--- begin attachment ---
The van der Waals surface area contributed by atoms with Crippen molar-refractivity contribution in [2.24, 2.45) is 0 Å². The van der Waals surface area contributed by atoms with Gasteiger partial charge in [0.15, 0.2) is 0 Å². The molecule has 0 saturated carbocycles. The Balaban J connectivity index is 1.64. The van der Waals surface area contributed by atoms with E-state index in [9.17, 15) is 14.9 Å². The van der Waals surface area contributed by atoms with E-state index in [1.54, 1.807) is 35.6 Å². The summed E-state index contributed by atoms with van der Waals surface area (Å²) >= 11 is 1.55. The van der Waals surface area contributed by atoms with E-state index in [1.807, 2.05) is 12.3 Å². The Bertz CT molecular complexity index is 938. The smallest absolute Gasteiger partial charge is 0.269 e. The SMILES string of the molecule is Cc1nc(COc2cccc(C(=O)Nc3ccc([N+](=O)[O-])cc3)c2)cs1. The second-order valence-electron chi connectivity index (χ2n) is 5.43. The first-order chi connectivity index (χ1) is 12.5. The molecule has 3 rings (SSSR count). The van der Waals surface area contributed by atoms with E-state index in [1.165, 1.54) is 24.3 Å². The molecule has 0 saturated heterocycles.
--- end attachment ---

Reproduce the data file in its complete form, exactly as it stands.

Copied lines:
The van der Waals surface area contributed by atoms with Crippen molar-refractivity contribution in [2.24, 2.45) is 0 Å². The van der Waals surface area contributed by atoms with Gasteiger partial charge in [0.15, 0.2) is 0 Å². The molecule has 0 saturated carbocycles. The Balaban J connectivity index is 1.64. The van der Waals surface area contributed by atoms with E-state index in [9.17, 15) is 14.9 Å². The van der Waals surface area contributed by atoms with E-state index in [1.54, 1.807) is 35.6 Å². The summed E-state index contributed by atoms with van der Waals surface area (Å²) >= 11 is 1.55. The van der Waals surface area contributed by atoms with E-state index in [1.807, 2.05) is 12.3 Å². The Bertz CT molecular complexity index is 938. The smallest absolute Gasteiger partial charge is 0.269 e. The SMILES string of the molecule is Cc1nc(COc2cccc(C(=O)Nc3ccc([N+](=O)[O-])cc3)c2)cs1. The second-order valence-electron chi connectivity index (χ2n) is 5.43. The first-order chi connectivity index (χ1) is 12.5. The molecule has 3 rings (SSSR count). The van der Waals surface area contributed by atoms with E-state index in [1.165, 1.54) is 24.3 Å². The molecule has 0 saturated heterocycles.